The first, Line of Sight (2010), was set in 1975, six months after the murder of a Perth brothel madam, shot four times in the back of the head with a .22 the day before she was scheduled to give evidence to the tax office implicating senior police and certain high profile ‘secret investors’ in her operation. Convinced the same cops responsible for the murder are the ones investigating it, Swann turns whistle blower for the Royal Commission called to investigate the murder and matters relating to it.
Zero at the Bone (2013) took place in 1979 and saw Swann engaged in a parlous living as a PI. A bikie wants his stolen Harley found, an old cop buddy wants help to track down some shop lifted jewels, and an attractive widow by the name of Jennifer Henderson wants to know why her geologist husband decided to blow his brains out. No one will touch case except Swann and it soon becomes apparent why.
Old Scores shifts the story to the eighties and the beginnings of the cowboy capitalism that marked Western Australia in that decade. A Perth heroin dealer has taken a contract out on Swann for his role in exposing the dealer’s role in a financial scandal, a war is looming between local bikies gangs, and a state election has swept away the old conservative government and given power to a modernising, pro-business Labor administration.
Swann’s peculiar mix of talents, including his knowledge of the city’s underworld and his electronic surveillance and counter surveillance skills, have caught the eye of the new state premier’s chief advisor, Heenan, who employs him as a a security advisor and fixer. No sooner does he take the job than Swann discovers someone is bugging the new premier’s office. Next he is thrown the task of vetting contracts for a major re-development project, which it becomes quickly apparent is rife with dirty money. Meanwhile, Benjamin Hogan, a rival from Swann’s past as a cop, who once tried to kill him, now a senior member of the state’s police force, appears intent on using his newfound power to settle up with his old adversary.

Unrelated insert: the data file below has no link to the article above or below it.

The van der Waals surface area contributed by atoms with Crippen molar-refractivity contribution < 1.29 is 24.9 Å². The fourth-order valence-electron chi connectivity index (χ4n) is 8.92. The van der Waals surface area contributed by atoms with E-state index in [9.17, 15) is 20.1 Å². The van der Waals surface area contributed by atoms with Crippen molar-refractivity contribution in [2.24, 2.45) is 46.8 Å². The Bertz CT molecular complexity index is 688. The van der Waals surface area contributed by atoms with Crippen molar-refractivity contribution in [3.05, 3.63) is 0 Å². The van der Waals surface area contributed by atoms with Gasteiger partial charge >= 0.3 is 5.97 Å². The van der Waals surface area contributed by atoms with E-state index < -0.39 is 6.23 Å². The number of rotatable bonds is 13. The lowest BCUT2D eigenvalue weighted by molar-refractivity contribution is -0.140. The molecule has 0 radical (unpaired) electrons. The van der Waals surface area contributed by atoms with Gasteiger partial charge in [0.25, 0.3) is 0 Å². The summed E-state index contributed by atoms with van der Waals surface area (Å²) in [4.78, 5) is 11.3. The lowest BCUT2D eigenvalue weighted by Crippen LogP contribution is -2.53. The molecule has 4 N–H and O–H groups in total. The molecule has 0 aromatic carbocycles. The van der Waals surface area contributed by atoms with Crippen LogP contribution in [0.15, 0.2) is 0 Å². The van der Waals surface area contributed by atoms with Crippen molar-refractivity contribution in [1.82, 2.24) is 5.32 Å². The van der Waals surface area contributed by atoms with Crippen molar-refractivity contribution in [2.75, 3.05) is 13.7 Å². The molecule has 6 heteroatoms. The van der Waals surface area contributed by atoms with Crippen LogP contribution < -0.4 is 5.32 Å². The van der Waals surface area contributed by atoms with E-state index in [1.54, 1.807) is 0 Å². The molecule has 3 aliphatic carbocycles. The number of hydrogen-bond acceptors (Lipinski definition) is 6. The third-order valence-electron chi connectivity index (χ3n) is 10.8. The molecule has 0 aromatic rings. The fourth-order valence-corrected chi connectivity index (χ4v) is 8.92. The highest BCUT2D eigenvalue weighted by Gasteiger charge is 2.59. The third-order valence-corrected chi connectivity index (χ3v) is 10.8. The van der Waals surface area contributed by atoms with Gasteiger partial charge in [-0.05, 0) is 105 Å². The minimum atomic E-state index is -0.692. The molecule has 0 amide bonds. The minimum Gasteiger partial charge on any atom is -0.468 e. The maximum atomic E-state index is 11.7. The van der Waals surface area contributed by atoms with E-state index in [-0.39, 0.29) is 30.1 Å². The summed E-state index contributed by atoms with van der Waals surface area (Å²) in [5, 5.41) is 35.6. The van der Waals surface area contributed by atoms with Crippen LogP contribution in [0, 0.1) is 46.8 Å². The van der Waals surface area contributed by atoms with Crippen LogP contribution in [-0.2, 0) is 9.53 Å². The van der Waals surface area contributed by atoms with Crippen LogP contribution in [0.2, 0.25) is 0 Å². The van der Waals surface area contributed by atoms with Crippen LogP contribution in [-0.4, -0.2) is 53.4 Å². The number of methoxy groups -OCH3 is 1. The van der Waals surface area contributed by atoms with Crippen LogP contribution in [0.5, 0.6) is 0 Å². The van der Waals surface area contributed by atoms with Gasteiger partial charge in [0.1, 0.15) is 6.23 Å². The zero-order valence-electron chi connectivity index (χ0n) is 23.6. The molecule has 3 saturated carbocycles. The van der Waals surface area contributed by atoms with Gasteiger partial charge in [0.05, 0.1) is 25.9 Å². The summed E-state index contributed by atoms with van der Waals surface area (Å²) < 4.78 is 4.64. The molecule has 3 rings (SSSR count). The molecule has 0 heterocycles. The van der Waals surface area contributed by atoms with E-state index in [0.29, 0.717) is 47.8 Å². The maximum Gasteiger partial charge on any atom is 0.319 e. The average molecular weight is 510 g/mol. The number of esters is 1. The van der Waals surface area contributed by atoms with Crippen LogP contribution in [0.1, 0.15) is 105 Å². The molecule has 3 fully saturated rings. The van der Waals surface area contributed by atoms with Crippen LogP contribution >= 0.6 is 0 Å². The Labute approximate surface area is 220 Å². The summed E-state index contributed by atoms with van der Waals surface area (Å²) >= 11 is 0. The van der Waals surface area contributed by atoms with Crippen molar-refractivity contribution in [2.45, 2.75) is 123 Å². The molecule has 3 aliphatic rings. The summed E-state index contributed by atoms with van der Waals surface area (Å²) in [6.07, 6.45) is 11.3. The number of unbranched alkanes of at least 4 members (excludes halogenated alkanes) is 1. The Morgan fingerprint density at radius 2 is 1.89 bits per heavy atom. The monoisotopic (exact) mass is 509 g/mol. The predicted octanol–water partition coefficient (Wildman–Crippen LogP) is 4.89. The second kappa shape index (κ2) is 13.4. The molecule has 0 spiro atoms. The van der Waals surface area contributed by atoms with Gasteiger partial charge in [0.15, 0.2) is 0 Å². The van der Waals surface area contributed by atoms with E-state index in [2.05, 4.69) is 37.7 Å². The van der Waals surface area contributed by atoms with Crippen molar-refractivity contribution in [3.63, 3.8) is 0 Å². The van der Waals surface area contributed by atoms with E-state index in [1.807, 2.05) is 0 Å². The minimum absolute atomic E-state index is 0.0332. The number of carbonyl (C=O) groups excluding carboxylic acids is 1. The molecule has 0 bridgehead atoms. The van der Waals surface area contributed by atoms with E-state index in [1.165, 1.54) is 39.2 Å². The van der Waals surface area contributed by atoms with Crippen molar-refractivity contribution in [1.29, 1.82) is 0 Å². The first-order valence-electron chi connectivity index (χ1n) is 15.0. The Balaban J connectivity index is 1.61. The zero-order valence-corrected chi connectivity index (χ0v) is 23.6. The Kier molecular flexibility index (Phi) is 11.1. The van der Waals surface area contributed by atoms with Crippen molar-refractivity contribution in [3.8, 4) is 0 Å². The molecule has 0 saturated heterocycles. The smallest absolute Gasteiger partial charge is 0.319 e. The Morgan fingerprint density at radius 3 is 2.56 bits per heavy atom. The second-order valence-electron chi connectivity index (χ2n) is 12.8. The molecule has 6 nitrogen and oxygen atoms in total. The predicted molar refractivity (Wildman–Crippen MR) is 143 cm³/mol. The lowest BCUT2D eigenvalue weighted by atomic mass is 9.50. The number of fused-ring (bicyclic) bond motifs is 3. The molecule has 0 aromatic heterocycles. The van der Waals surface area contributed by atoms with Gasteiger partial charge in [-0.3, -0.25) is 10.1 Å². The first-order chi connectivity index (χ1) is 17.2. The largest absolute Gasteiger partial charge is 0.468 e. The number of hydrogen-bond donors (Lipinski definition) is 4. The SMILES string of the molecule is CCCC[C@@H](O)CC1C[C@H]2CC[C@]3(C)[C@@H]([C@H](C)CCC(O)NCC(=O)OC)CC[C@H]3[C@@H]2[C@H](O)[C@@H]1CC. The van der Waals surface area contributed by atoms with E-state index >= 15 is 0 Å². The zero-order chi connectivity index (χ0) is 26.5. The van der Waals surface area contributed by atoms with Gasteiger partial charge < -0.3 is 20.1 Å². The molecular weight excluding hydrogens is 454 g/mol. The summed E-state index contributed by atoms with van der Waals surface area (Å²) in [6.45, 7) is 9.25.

Into this complex web of relation ships and events Whish-Wilson weaves the stories of Blake Tracker, a young Aboriginal man who has just escaped from jail, and Des Foley, a veteran armed robber on the run, who has returned to Perth to settle a few old scores of his own.
Whish-Wilson is a master of dissecting the paper-thin line between corruption, crime and power that seems to have marked so much of West Australia’s history. Line of Sight examined this from the ground up. Zero At the Bone moved the action to the boardrooms of the state’s class of mining robber barons. Old Scores takes the story to the next level, politics, where money and corruption flow like a rapid acting virus.
As is the case with the first two instalments, Old Score combines a fast moving, tension filled crime tale with acute social and political observations and stunning prose and characterisations.
‘Calhoun was hiding in his own home. Swann glanced into the windowless bedroom off the kitchen, saw a semi-automatic rifle, a brace of American grenades, tear-gas canisters and ammo clips and boxes – the perfect room to make a last stand.
Calhoun saw the glance, grave a shrug of his shoulders. ‘Wanna beer?’
Swann could see it in his eyes – not used to be cooped up, cut off from the world. Hadn’t been answering his phone. Sitting in the darkness at night. Loneliness on top of worry. Worry on top of shame. Shame on top of anger.
Too proud to take a holiday with his family. Sticking around, a petty act of defiance. The world of security goons a small one, and everything to do with reputation. Private armies made up of ex-cops, soldiers, crims and thugs. Calhoun owned one of the biggest now taken off him.’
Old Scores not only confirms Whish-Wilson’s as the master chronicler of Western Australia’s noir underbelly, but one of the best crime writers working in Australia today.
Old Scores is available here from Fremantle Press , who have made it available as a reasonably priced e-book. This means overseas readers of Pulp Curry, who are keen to read Whish-Wilson can now finally do so affordably.